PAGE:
Natural gas – the least carbon-intensive fossil fuel – is one of the solutions available for combating global warming while providing the world with the energy it needs. Because although curbing carbon emissions is a top priority worldwide, the challenge is even more urgent in developing countries – especially in Asia – that still depend heavily on coal. According to the International Energy Agency’s Sustainable Development Scenario, natural gas consumption will remain high in 2040, when the fuel is still expected to meet nearly a quarter of global energy demand. Ensuring gas can fulfill its role in the world energy mix represents a key issue. At TotalEnergies, we’ve made it a major focus of our strategy.
Our natural gas strategy factors in the climate challenge
Accessible, plentiful and a good partner for renewables, natural gas has many attractive qualities. That is why we are pursuing a strategy aimed at increasing the share of natural gas to 50% of total sales by 2030.
As the second-largest private-sector liquefied natural gas (LNG) provider in the world, we operate across the entire LNG value chain, from production and liquefaction – with projects including Arctic LNG 2 in Russia and Mozambique LNG in Africa – to transportation, regasification and natural gas supply to homes and businesses. To expand our customer base and develop new markets, we are investing in regasification infrastructure (land-based systems and floating storage and regasification units – FSRUs), as well as in operations further downstream, such as gas distribution in India and power generation.
Because natural gas emits half as much CO2 as coal during combustion, we promote the use of this resource in power generation. Replacing coal with natural gas in power plants would cut global carbon emissions by 10%. At TotalEnergies, we have acquired several combined-cycle gas turbine (CCGT) power plants across Europe, in France, Spain and Belgium, to generate electricity.
We are also continuing our work and investments in developing new uses for gas, whether in road transportation with natural gas for vehicles (NGV), distributed by Total Gas Mobility in Europe and Clean Energy in the United States, or in shipping with LNG bunker fuel.
Lastly, to help reduce the carbon intensity of natural gas, we are expanding into the field of renewable gas and low-carbon hydrogen.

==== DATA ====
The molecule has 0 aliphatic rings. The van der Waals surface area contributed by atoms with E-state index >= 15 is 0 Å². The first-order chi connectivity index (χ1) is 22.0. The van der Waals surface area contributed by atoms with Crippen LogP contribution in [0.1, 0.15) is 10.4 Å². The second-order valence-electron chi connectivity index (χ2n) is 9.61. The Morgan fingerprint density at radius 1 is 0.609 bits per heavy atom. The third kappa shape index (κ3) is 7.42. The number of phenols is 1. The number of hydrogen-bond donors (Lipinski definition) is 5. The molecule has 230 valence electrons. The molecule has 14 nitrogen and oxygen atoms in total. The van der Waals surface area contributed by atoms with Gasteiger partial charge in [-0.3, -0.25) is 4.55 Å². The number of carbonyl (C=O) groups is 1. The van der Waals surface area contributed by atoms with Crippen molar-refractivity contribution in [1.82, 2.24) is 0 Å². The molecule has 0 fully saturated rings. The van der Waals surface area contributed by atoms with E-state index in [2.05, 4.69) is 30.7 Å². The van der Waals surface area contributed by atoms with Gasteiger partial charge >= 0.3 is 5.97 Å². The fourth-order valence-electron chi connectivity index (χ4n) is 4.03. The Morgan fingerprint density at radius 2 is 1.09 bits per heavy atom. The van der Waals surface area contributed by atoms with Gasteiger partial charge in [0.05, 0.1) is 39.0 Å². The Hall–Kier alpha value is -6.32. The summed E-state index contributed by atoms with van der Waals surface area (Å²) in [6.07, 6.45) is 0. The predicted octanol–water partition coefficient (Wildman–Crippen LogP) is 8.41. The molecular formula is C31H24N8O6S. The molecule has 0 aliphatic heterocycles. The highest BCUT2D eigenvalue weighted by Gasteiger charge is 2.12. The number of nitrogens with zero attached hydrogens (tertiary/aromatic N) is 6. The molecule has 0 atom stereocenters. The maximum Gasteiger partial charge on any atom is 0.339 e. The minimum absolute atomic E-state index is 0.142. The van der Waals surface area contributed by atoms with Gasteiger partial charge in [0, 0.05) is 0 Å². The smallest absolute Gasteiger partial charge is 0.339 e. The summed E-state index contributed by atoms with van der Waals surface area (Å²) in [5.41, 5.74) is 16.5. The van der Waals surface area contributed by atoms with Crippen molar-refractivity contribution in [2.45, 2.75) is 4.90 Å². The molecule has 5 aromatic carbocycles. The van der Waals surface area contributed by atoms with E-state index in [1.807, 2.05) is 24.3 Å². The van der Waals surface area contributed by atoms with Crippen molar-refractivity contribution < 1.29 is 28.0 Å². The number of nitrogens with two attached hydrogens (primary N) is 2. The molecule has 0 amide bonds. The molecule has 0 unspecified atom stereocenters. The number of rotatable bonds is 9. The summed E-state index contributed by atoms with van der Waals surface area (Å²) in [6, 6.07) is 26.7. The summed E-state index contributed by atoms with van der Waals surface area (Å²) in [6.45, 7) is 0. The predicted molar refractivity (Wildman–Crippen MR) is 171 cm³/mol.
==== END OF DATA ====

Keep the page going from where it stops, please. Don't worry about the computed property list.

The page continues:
Our new Biogas business unit created in September 2020 is tasked with developing and operating facilities to produce biomethane from industrial and agricultural organic matter. In January 2021, with the acquisition of Fonroche Biogaz, a company that designs, builds and operates methanization units in France, we have become the French leader in renewable gas. Our goal is to produce 1.5 terawatt-hours (TWh) of biomethane annually by 2025 and close to 5 to 6 TWh by 2030. Fonroche Biogaz will be the cornerstone of our development in this segment, especially in France, one of the most dynamic markets in Europe. In December 2020, we joined forces with our affiliate Clean Energy to develop renewable gas production projects for the low-carbon mobility market in the United States.
Biomethane has the same properties as natural gas and can be used for the same applications. It is usually injected into the transmission and distribution networks, but it can also be used to fire boilers and as a road and maritime fuel. Derived from organic matter, biomethane is a carbon-neutral, renewable energy source whose share in the distribution network alongside natural gas is slated to grow. TotalEnergies's objective is to power its industrial sites using biomethane and to develop a green gas offering for its customers.
The development of the biomethane sector also has many advantages at the local level: it enables the farming community and other agricultural stakeholders to participate in the energy transition, foster a regional circular economy (waste management, job creation, locally produced energy, etc.) and reap the associated environmental benefits.
An Hydrogen business unit was set up in July 2020, giving shape to our ambition to become a producer and supplier of the fuel. A high-potential energy carrier, hydrogen can be used to power vehicles, especially trucks, decarbonize industrial feedstocks and store electricity. The advantage is that the use of hydrogen generates zero CO2 emissions.
Countering methane emissions
If natural gas is to play a key role in the energy transition, methane emissions will have to be kept to a bare minimum. Methane’s 100-year global warming potential is at least 25 times that of carbon dioxide.
We are therefore taking steps to cut our methane emissions from gas production and transportation and increase our knowledge of methane emissions:
- Making changes to our facilities. For more than 30 years, TotalEnergies has been working to reduce its methane emissions and report on progress using a detailed methodology. Our performance in that regard is among the industry’s best, with emissions down by around 50% since 2010. In 2020, we committed to maintaining methane emissions at operated gas facilities close to zero, with a target of less than 0.1% of commercial gas produced. To do so, we are focusing on flaring, venting and fugitive emissions, the primary sources of methane emissions.
- By participating in international initiatives to combat methane emissions. Our work in the Oil and Gas Climate Initiative (OGCI) aims to bring technologies that can mitigate methane emissions to market faster. Likewise, we are a partner of the Climate & Clean Air Coalition. Supported by the United Nations, that initiative promotes efforts to measure, reduce and report methane emissions and share best practices (see box). In 2017 we signed the Methane Guiding Principles for reducing methane emissions across the natural gas value chain.